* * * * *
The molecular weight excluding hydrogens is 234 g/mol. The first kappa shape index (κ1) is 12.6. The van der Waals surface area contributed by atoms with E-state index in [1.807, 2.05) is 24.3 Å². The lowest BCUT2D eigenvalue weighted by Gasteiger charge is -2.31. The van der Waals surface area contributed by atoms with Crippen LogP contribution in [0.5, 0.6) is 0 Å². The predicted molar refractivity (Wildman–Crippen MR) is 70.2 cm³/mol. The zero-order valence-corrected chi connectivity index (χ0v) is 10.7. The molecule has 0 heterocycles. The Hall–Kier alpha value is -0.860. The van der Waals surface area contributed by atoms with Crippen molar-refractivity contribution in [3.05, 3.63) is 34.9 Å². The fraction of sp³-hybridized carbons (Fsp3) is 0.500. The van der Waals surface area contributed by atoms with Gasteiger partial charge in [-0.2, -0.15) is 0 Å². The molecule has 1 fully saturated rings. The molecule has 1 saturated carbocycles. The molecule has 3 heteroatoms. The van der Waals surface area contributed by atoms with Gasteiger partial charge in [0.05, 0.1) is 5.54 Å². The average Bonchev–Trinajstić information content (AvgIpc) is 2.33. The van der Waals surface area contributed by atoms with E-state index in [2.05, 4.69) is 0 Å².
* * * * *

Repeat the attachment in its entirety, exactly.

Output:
The molecular weight excluding hydrogens is 234 g/mol. The first kappa shape index (κ1) is 12.6. The van der Waals surface area contributed by atoms with E-state index in [1.807, 2.05) is 24.3 Å². The lowest BCUT2D eigenvalue weighted by Gasteiger charge is -2.31. The van der Waals surface area contributed by atoms with Crippen LogP contribution in [0.5, 0.6) is 0 Å². The predicted molar refractivity (Wildman–Crippen MR) is 70.2 cm³/mol. The zero-order valence-corrected chi connectivity index (χ0v) is 10.7. The molecule has 0 heterocycles. The Hall–Kier alpha value is -0.860. The van der Waals surface area contributed by atoms with Crippen molar-refractivity contribution in [3.05, 3.63) is 34.9 Å². The fraction of sp³-hybridized carbons (Fsp3) is 0.500. The van der Waals surface area contributed by atoms with Gasteiger partial charge in [-0.2, -0.15) is 0 Å². The molecule has 1 fully saturated rings. The molecule has 1 saturated carbocycles. The molecule has 3 heteroatoms. The van der Waals surface area contributed by atoms with Gasteiger partial charge in [0.05, 0.1) is 5.54 Å². The average Bonchev–Trinajstić information content (AvgIpc) is 2.33. The van der Waals surface area contributed by atoms with E-state index in [2.05, 4.69) is 0 Å².